Bonde Do Role is an out-of-control, high-octane party. The Diplo-discovered and CSS-approved Brazilian trio plays its own take on baile funk, equal parts Miami bass and hyperactive, distorted melodies sung in barely legible Portuguese gay slang. With Lasers is immediately likable, rowdy, rambunctious, and straight to the point. Like any good party, the energy level is near explosive and the accelerator is stomped clear to the floor, never allowing a moment’s rest.
For a band built primarily around playfulness and an over-the-top presence, the members — Marina Vello, who previously went by Marina Ribatski but now uses her mother’s surname on stage; Pedro D’eyrot; and Rodrigo Gorky — gain musical credibility by establishing a solid musical foundation. The hiccupping synth of “Solta O Frango,” the vocoder-layered beat of “Marina Do Bairro,” and the kazoo flourishes of “Geremia” give Bonde Do Role a bit of separation from the typically structured baile funk compositions (bass, samples, shouting) littered throughout With Lasers. Vello shrieks, squeals, scats, and moans her way through the album, defining its wild, playful party vibe. With Lasers is hers to color, and she is dynamic enough to make it bright, inviting and pleasurable.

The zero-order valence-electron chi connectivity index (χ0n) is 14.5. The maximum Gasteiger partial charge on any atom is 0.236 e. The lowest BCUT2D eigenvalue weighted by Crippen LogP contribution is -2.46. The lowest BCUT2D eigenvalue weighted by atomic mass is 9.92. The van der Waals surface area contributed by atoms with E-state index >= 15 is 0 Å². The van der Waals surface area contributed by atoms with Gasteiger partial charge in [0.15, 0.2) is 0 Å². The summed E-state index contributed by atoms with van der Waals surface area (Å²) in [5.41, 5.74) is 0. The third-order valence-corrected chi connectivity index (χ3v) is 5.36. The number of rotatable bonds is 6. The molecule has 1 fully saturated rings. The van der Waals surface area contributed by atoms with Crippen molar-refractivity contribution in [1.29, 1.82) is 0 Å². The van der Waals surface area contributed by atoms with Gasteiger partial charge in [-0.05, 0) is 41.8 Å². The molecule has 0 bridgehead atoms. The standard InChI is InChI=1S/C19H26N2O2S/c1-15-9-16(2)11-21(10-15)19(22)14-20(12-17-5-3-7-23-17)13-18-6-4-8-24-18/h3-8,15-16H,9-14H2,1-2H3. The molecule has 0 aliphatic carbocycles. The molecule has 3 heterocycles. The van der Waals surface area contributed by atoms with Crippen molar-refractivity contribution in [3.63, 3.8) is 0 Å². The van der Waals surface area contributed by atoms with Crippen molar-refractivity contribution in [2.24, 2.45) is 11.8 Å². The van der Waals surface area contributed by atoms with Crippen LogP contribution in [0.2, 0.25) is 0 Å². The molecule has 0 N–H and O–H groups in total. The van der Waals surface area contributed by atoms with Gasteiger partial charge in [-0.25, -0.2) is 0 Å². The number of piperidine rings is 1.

But this party is still too one-dimensional. After a few runs through, it’s evident the band has no choice but to operate at the highest speed possible. The tricks become evident, and there’s not much left to draw us back. After all, this is social music, and it makes less sense out of that context. That’s not necessarily a bad thing — Bonde Do Role (pronounced bonjay du hole-ay, by the way) has succeeded in what it set out to accomplish — but the audience’s expectation will likely differ from the members’, and that often leads to some disappointment.